Burden of proof

Which party bears the burden of proof? How easy is it to discharge?

It is the claimant that bears the burden of proof under article 145 of the Greek Code of Administrative Procedure. Likewise, according to article 338 of the Civil Procedure Code, each party must prove the facts necessary to support its claim. The claimant must therefore establish the existence of the contested aid and produce evidence thereof.

Deutsche Lufthansa scenario

Should a competitor bring state aid proceedings to a national court when the Commission is already investigating the case? Do the national courts fully comply with the Deutsche Lufthansa case law? What is the added value of such a ‘second track’, namely an additional court procedure next to the complaint at the Commission?

A competitor should bring state aid proceedings before a national court when the Commission is already investigating the case, if it believes that it meets the requirements to request interim relief. While the Commission itself is competent to order the suspension of the provisional recovery of state aid granted in violation of the standstill obligation, national courts may be more willing to hear the competitor’s case. That said, granting interim relief is subject to very strict legal requirements before national courts as well (see above and joined Cases C-143/88 and C-92/89 Zuckerfabrik Süderdithmarschen a.o. and Case C-465/93 Atlanta a.o.).

In addition to the above added value, national courts are obliged to take into account the preliminary assessment of the European Commission in its decision to open a formal investigation, pursuant to the CJEU’s judgment in Case C-284/12 Deutsche Lufthansa. In this judgment the CJEU found that:

a national court hearing an application for the cessation of the implementation of that measure and the recovery of payments already made is required to adopt all the necessary measures with a view to drawing the appropriate conclusions from an infringement of the obligation to suspend the implementation of that measure. To that end, the national court may decide to suspend the implementation of the measure in question and order the recovery of payments already made. It may also decide to order provisional measures in order to safeguard both the interests of the parties concerned and the effectiveness of the European Commission’s decision to initiate the formal examination procedure. Where the national court entertains doubts as to whether the measure at issue constitutes State aid within the meaning of Article 107(1) TFEU or as to the validity or interpretation of the decision to initiate the formal examination procedure, it may seek clarification from the European Commission and, in accordance with the second and third paragraphs of Article 267 TFEU, it may or must refer a question to the Court of Justice of the European Union for a preliminary ruling.

Economic evidence

What is the role of economic evidence in the decision-making process?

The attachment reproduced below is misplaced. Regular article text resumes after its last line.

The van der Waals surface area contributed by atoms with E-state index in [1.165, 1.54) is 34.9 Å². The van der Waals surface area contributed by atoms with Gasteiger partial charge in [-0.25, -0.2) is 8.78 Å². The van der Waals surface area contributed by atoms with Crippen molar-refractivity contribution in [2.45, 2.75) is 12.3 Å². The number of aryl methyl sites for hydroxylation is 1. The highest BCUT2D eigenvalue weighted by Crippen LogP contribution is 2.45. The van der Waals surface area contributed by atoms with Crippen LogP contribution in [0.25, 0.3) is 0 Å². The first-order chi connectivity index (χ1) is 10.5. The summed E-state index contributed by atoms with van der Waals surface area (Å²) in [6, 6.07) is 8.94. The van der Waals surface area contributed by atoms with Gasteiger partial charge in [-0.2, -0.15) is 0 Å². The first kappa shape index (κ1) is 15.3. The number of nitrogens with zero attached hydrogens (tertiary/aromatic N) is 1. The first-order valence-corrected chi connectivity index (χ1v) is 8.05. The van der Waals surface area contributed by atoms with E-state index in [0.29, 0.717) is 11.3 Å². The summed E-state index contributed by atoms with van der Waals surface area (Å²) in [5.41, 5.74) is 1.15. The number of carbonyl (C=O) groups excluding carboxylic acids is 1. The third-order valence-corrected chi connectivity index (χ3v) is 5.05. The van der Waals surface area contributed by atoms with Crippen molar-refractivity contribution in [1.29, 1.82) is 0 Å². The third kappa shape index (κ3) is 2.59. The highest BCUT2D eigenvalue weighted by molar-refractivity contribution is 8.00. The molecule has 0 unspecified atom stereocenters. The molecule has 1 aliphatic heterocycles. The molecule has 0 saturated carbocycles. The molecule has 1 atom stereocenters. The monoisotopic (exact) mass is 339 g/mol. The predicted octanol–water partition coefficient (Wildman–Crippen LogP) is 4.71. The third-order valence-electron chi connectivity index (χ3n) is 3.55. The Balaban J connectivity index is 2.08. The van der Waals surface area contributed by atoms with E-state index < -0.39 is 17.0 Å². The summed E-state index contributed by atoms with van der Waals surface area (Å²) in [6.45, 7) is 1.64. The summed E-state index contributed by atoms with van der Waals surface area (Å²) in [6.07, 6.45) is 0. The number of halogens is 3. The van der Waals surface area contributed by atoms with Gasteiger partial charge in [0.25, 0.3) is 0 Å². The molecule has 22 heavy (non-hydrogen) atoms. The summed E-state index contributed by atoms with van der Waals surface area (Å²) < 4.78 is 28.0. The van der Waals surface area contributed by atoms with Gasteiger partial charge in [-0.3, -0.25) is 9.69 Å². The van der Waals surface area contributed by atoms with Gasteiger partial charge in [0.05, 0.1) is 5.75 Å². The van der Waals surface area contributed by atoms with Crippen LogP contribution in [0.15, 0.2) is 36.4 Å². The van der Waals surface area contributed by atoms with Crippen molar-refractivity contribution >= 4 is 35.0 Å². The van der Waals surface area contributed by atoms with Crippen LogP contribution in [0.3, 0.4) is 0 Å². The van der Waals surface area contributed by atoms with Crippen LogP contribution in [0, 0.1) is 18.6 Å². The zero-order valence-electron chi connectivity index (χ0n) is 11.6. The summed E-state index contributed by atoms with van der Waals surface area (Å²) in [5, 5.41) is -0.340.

As national courts are competent to assess whether a measure constitutes state aid under EU law, economic evidence can play an important role, in particular when ruling on whether the state acted as a private operator pursuant to the market economy investor principle.


What is the usual time frame for court proceedings at first instance and on appeal?

The time frame for court proceedings is generally long in Greece, although requests for interim measures are faster.

Interim relief

What are the conditions and procedures for grant of interim relief against unlawfully granted aid?

See question 23.

Legal consequence of illegal aid

What are the legal consequences if a national court establishes the presence of illegal aid? What happens in case of (illegal) state guarantees?

National courts can only rule on the existence of aid, and on whether it is unlawful (ie, whether it has been notified to and approved by the European Commission). The assessment of the compatibility of an aid measure is an exclusive competence of the European Commission.

The legal consequences of the presence of unlawful aid will depend on what the applicant has requested. The EU courts’ case law imposes that the measures of the national courts must make it possible to restore the competitive situation existing prior to payment of the aid. As explained above, the consequences could include suspension of the grant of the aid, provisional recovery of aid already granted or damages.

Pursuant to the judgment in Case C-275/10 Residex, while EU law does not impose specific consequences that the national courts must draw with regard to an infringement of article 108(3) TFEU, the measures of the national courts must make it possible to restore the competitive situation existing prior to payment of the aid. Therefore, it is for the national courts to determine whether cancellation of a guarantee may, given the specific circumstances of the dispute, be a more effective means of achieving that restoration than other means.